Adaptive Rowing

Adaptive Rowing is for anyone who has a physical, sensory or learning impairment, or other movement challenges, temporary or long-term.

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Adaptive indoor rowing is possible using specially designed equipment, an adapted rowing stroke or different methods of communication.

When it comes to equipment, there is no ‘one size fits all’ solution, however there are a range of seating systems, additional tools and technologies available to suit different requirements.

Adaptive indoor rowing equipment
A fixed flat seat can be used for those who have full trunk and arm function but are unable to use a sliding seat. Top tip for using a fixed flat seat: If you have the ability to use your legs then keep a bend in the knee to reduce tension in the hamstrings.
An upright fixed seat can be used for those who have no or limited trunk control. Top tips for using an upright fixed seat: Ensure the chest strap is secure and not too tight or too lose, to allow movement when breathing. Adjust the backrest to an angle that suits you.
A rotating exercise handle could be used by someone who only has use of one arm but can row with the legs or without legs. Top tips: Try not to rotate too early in the drive to keep a linear movement.
A general purpose gripping aid can be used by anyone with poor grip or using a rotating exercise handle. Top tips: Make sure that the gripping aid is secure enough to not allow your grip to change.
Postural support seats can be used by anyone who needs additional support when sliding or in a fixed position. Top tips: Put a cushion insert behind your back to more sit upright.
Monorail clamps with a velcro strap across the legs can be used to hold a standard seat into a fixed position, its an alternative to a flat based seat if a fixed flat seat is unavailable. Top tips: Make sure the clamps are tight so there is no movement.
Software Tools for those with a Visual ImpairmentErgChatter – PC software for the Concept2 rowing machine to announce performance data at regular intervals.  
ErgBuddy – App for the Concept2 rowing machine to allow information to be conveyed onto a larger screen such as an iPad.
Adaptive indoor rowing equipment :
A fixed flat seat can be used for those who have full trunk and arm function but are unable to use a sliding seat.
Top tip for using a fixed flat seat: If you have the ability to use your legs then keep a bend in the knee to reduce tension in the hamstrings.
Adaptive indoor rowing equipment :
An upright fixed seat can be used for those who have no or limited trunk control.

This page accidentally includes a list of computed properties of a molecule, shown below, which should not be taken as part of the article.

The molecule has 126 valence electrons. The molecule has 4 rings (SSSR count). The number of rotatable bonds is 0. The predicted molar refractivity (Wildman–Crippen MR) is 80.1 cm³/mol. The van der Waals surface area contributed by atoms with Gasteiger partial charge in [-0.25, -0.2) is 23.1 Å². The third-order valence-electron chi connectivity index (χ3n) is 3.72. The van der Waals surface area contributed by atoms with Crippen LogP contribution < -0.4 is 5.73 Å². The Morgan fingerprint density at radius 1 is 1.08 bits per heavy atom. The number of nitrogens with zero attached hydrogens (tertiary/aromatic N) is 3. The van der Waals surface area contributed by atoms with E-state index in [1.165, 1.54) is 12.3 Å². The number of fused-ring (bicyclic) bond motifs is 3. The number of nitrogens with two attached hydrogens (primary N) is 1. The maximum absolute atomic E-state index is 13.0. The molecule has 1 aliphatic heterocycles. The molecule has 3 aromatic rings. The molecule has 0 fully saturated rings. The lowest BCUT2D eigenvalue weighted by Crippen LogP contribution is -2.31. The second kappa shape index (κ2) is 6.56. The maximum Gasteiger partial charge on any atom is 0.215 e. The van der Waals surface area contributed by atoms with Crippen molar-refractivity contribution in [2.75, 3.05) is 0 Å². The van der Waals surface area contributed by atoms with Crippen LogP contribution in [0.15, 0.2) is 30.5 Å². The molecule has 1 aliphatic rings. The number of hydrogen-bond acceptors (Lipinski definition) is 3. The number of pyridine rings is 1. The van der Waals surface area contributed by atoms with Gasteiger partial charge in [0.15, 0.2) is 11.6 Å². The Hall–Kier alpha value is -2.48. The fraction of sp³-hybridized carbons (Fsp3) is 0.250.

Top tips for using an upright fixed seat: Ensure the chest strap is secure and not too tight or too lose, to allow movement when breathing. Adjust the backrest to an angle that suits you.
Adaptive indoor rowing equipment :
A rotating exercise handle could be used by someone who only has use of one arm but can row with the legs or without legs.
Top tips: Try not to rotate too early in the drive to keep a linear movement.
Adaptive indoor rowing equipment :
A general purpose gripping aid can be used by anyone with poor grip or using a rotating exercise handle.
Top tips: Make sure that the gripping aid is secure enough to not allow your grip to change.
Adaptive indoor rowing equipment :
Postural support seats can be used by anyone who needs additional support when sliding or in a fixed position.
Top tips: Put a cushion insert behind your back to more sit upright.
Adaptive indoor rowing equipment :
Monorail clamps with a velcro strap across the legs can be used to hold a standard seat into a fixed position, its an alternative to a flat based seat if a fixed flat seat is unavailable.
Top tips: Make sure the clamps are tight so there is no movement.
Adaptive indoor rowing equipment :
Software Tools for those with a Visual Impairment
ErgChatter – PC software for the Concept2 rowing machine to announce performance data at regular intervals.  
ErgBuddy – App for the Concept2 rowing machine to allow information to be conveyed onto a larger screen such as an iPad.

Do you want to know more about adaptive rowing equipment?

Take a look at the adaptive rowing equipment page and guidance document. If you want advice on how to set up an indoor rowing machine using adaptive equipment get in touch adaptive@britishrowing.org.

How to start indoor rowing?

If you’re new to indoor rowing or are returning to rowing, follow this eight week training plan. Then checkout our 20 minute Go Row Indoor workout videos on the British Rowing YouTube channel, exercise adaptations can be found in the video description.

Want to take your rowing to the next level?

Find out how to apply for Classification, which enables you to race at both indoor and on the water competitions, through the Applying for Classification document.

Adaptive Rowing Competitions

Indoor rowing competitions take place across the country every year, culminating in the British Rowing Indoor Championships (BRIC) in December. These events are open to all with many having specific adaptive events. To compete in adaptive events you will need to be classified by British Rowing. Further information on this process is available here.

Why Go Row Indoor?

There are many great reasons to Go Row Indoor

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Anyone can do it, it is great for core strength, efficient for fat burning and easy to learn and access.

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There are lots of opportunities to compete.

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From app challenges, to our annual British Rowing Indoor Championships (BRIC) and much more.

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